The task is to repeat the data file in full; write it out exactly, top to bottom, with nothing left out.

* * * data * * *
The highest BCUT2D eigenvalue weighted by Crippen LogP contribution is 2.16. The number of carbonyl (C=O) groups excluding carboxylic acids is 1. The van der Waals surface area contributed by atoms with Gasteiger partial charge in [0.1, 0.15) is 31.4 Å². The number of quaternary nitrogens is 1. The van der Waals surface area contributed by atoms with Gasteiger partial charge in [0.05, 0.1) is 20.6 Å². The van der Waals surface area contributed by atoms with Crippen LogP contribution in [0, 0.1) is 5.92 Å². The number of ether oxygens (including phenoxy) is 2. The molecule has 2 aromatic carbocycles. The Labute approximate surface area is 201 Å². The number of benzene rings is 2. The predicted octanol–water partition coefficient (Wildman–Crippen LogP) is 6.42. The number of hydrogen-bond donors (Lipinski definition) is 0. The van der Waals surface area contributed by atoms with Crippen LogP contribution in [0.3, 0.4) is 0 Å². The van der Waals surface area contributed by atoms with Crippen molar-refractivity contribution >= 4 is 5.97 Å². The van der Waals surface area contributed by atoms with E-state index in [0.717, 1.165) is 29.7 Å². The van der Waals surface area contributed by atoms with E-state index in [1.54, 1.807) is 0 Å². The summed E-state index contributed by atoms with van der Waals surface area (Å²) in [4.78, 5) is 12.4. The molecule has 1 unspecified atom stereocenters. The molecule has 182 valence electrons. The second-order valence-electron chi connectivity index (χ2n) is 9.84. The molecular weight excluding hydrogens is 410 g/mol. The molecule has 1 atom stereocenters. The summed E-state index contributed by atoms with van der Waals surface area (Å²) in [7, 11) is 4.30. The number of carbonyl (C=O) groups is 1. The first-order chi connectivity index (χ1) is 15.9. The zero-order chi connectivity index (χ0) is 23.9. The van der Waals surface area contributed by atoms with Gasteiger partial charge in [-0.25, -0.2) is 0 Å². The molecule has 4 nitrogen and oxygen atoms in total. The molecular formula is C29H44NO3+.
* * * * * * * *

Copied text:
The highest BCUT2D eigenvalue weighted by Crippen LogP contribution is 2.16. The number of carbonyl (C=O) groups excluding carboxylic acids is 1. The van der Waals surface area contributed by atoms with Gasteiger partial charge in [0.1, 0.15) is 31.4 Å². The number of quaternary nitrogens is 1. The van der Waals surface area contributed by atoms with Gasteiger partial charge in [0.05, 0.1) is 20.6 Å². The van der Waals surface area contributed by atoms with Crippen LogP contribution in [0, 0.1) is 5.92 Å². The number of ether oxygens (including phenoxy) is 2. The molecule has 2 aromatic carbocycles. The Labute approximate surface area is 201 Å². The number of benzene rings is 2. The predicted octanol–water partition coefficient (Wildman–Crippen LogP) is 6.42. The number of hydrogen-bond donors (Lipinski definition) is 0. The van der Waals surface area contributed by atoms with Crippen LogP contribution in [0.3, 0.4) is 0 Å². The van der Waals surface area contributed by atoms with Crippen molar-refractivity contribution >= 4 is 5.97 Å². The van der Waals surface area contributed by atoms with E-state index in [0.717, 1.165) is 29.7 Å². The van der Waals surface area contributed by atoms with E-state index in [1.54, 1.807) is 0 Å². The summed E-state index contributed by atoms with van der Waals surface area (Å²) in [4.78, 5) is 12.4. The molecule has 1 unspecified atom stereocenters. The molecule has 182 valence electrons. The second-order valence-electron chi connectivity index (χ2n) is 9.84. The molecular weight excluding hydrogens is 410 g/mol. The molecule has 1 atom stereocenters. The summed E-state index contributed by atoms with van der Waals surface area (Å²) in [7, 11) is 4.30. The number of carbonyl (C=O) groups is 1. The first-order chi connectivity index (χ1) is 15.9. The zero-order chi connectivity index (χ0) is 23.9. The van der Waals surface area contributed by atoms with Gasteiger partial charge in [-0.25, -0.2) is 0 Å². The molecule has 4 nitrogen and oxygen atoms in total. The molecular formula is C29H44NO3+.